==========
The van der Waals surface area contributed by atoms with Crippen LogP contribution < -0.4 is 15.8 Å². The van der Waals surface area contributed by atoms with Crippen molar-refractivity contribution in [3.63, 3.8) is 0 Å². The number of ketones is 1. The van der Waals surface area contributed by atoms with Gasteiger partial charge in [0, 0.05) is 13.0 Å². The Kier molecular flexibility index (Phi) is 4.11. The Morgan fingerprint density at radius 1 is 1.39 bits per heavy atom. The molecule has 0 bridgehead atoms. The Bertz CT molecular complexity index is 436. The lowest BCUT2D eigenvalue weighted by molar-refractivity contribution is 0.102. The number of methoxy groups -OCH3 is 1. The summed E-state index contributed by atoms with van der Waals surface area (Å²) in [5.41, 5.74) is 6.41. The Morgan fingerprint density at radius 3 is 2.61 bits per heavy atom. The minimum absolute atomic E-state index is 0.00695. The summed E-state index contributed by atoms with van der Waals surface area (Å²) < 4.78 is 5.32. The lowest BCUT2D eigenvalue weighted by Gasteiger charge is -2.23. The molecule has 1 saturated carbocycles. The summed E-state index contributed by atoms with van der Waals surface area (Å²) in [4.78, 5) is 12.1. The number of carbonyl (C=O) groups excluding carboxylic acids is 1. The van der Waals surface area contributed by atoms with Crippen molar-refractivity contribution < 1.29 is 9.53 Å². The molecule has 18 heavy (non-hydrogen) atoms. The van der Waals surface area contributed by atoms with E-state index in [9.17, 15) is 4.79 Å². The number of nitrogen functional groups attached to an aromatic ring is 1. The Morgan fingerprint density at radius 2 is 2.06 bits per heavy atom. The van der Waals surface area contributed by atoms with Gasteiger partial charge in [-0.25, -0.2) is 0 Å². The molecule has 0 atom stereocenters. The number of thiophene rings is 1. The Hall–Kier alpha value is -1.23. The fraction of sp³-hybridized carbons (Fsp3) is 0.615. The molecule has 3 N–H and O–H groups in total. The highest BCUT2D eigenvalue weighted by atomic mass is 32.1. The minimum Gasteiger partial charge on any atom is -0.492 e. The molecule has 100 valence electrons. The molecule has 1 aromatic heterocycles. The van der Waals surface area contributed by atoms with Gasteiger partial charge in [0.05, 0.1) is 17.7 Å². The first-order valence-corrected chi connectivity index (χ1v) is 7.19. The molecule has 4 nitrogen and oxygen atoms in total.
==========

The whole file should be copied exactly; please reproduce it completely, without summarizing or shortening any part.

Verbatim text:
The van der Waals surface area contributed by atoms with Crippen LogP contribution < -0.4 is 15.8 Å². The van der Waals surface area contributed by atoms with Crippen molar-refractivity contribution in [3.63, 3.8) is 0 Å². The number of ketones is 1. The van der Waals surface area contributed by atoms with Gasteiger partial charge in [0, 0.05) is 13.0 Å². The Kier molecular flexibility index (Phi) is 4.11. The Morgan fingerprint density at radius 1 is 1.39 bits per heavy atom. The molecule has 0 bridgehead atoms. The Bertz CT molecular complexity index is 436. The lowest BCUT2D eigenvalue weighted by molar-refractivity contribution is 0.102. The number of methoxy groups -OCH3 is 1. The summed E-state index contributed by atoms with van der Waals surface area (Å²) in [5.41, 5.74) is 6.41. The Morgan fingerprint density at radius 3 is 2.61 bits per heavy atom. The minimum absolute atomic E-state index is 0.00695. The summed E-state index contributed by atoms with van der Waals surface area (Å²) < 4.78 is 5.32. The lowest BCUT2D eigenvalue weighted by Gasteiger charge is -2.23. The molecule has 1 saturated carbocycles. The summed E-state index contributed by atoms with van der Waals surface area (Å²) in [4.78, 5) is 12.1. The number of carbonyl (C=O) groups excluding carboxylic acids is 1. The van der Waals surface area contributed by atoms with Crippen molar-refractivity contribution < 1.29 is 9.53 Å². The molecule has 18 heavy (non-hydrogen) atoms. The van der Waals surface area contributed by atoms with E-state index in [9.17, 15) is 4.79 Å². The number of nitrogen functional groups attached to an aromatic ring is 1. The Morgan fingerprint density at radius 2 is 2.06 bits per heavy atom. The van der Waals surface area contributed by atoms with Gasteiger partial charge in [-0.25, -0.2) is 0 Å². The molecule has 0 atom stereocenters. The number of thiophene rings is 1. The Hall–Kier alpha value is -1.23. The fraction of sp³-hybridized carbons (Fsp3) is 0.615. The molecule has 3 N–H and O–H groups in total. The highest BCUT2D eigenvalue weighted by atomic mass is 32.1. The minimum Gasteiger partial charge on any atom is -0.492 e. The molecule has 100 valence electrons. The molecule has 1 aromatic heterocycles. The van der Waals surface area contributed by atoms with Gasteiger partial charge in [0.05, 0.1) is 17.7 Å². The first-order valence-corrected chi connectivity index (χ1v) is 7.19. The molecule has 4 nitrogen and oxygen atoms in total.